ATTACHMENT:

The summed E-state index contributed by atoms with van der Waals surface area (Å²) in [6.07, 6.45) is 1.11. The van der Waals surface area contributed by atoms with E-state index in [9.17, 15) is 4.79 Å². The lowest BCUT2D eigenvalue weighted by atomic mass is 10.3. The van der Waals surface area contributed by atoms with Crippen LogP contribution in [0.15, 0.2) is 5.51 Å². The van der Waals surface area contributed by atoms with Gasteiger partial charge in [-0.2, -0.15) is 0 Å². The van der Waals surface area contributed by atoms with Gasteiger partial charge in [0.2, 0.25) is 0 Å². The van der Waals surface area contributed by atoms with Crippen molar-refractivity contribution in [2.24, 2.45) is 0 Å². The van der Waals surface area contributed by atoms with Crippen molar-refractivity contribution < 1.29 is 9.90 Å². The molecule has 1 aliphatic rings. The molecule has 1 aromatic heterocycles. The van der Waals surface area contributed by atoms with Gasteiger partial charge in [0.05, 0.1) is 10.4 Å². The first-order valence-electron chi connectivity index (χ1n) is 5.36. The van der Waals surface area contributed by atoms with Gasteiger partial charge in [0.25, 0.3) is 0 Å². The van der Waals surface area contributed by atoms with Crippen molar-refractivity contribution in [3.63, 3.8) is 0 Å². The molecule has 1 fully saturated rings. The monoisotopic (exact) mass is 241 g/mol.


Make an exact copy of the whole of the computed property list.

The summed E-state index contributed by atoms with van der Waals surface area (Å²) in [6.07, 6.45) is 1.11. The van der Waals surface area contributed by atoms with E-state index in [9.17, 15) is 4.79 Å². The lowest BCUT2D eigenvalue weighted by atomic mass is 10.3. The van der Waals surface area contributed by atoms with Crippen LogP contribution in [0.15, 0.2) is 5.51 Å². The van der Waals surface area contributed by atoms with Gasteiger partial charge in [-0.2, -0.15) is 0 Å². The van der Waals surface area contributed by atoms with Gasteiger partial charge in [0.2, 0.25) is 0 Å². The van der Waals surface area contributed by atoms with Crippen molar-refractivity contribution in [2.24, 2.45) is 0 Å². The van der Waals surface area contributed by atoms with Crippen molar-refractivity contribution < 1.29 is 9.90 Å². The molecule has 1 aliphatic rings. The molecule has 1 aromatic heterocycles. The van der Waals surface area contributed by atoms with Gasteiger partial charge in [0.05, 0.1) is 10.4 Å². The first-order valence-electron chi connectivity index (χ1n) is 5.36. The van der Waals surface area contributed by atoms with Gasteiger partial charge in [0.25, 0.3) is 0 Å². The van der Waals surface area contributed by atoms with Crippen molar-refractivity contribution in [3.63, 3.8) is 0 Å². The molecule has 1 fully saturated rings. The monoisotopic (exact) mass is 241 g/mol.